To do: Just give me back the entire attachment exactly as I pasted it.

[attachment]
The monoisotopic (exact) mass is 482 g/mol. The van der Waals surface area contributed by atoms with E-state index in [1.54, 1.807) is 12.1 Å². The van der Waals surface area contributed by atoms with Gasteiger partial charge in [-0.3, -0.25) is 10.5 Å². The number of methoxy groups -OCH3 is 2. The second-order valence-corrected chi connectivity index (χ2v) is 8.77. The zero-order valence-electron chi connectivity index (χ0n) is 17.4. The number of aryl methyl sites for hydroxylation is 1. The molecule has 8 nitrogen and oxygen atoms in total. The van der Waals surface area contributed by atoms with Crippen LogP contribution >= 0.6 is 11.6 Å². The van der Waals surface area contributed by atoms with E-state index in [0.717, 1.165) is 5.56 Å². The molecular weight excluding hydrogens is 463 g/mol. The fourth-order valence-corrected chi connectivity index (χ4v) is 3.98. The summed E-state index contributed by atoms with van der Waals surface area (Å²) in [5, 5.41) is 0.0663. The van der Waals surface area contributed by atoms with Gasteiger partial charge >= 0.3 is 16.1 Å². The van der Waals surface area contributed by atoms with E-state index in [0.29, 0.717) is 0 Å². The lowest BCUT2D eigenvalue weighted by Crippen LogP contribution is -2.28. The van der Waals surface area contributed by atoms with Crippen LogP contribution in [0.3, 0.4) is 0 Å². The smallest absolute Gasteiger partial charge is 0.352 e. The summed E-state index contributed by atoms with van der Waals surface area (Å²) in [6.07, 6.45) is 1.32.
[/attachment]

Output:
The monoisotopic (exact) mass is 482 g/mol. The van der Waals surface area contributed by atoms with E-state index in [1.54, 1.807) is 12.1 Å². The van der Waals surface area contributed by atoms with Gasteiger partial charge in [-0.3, -0.25) is 10.5 Å². The number of methoxy groups -OCH3 is 2. The second-order valence-corrected chi connectivity index (χ2v) is 8.77. The zero-order valence-electron chi connectivity index (χ0n) is 17.4. The number of aryl methyl sites for hydroxylation is 1. The molecule has 8 nitrogen and oxygen atoms in total. The van der Waals surface area contributed by atoms with Crippen LogP contribution >= 0.6 is 11.6 Å². The van der Waals surface area contributed by atoms with E-state index in [0.717, 1.165) is 5.56 Å². The molecular weight excluding hydrogens is 463 g/mol. The fourth-order valence-corrected chi connectivity index (χ4v) is 3.98. The summed E-state index contributed by atoms with van der Waals surface area (Å²) in [5, 5.41) is 0.0663. The van der Waals surface area contributed by atoms with Gasteiger partial charge >= 0.3 is 16.1 Å². The van der Waals surface area contributed by atoms with E-state index in [0.29, 0.717) is 0 Å². The lowest BCUT2D eigenvalue weighted by Crippen LogP contribution is -2.28. The van der Waals surface area contributed by atoms with Crippen LogP contribution in [0.3, 0.4) is 0 Å². The smallest absolute Gasteiger partial charge is 0.352 e. The summed E-state index contributed by atoms with van der Waals surface area (Å²) in [6.07, 6.45) is 1.32.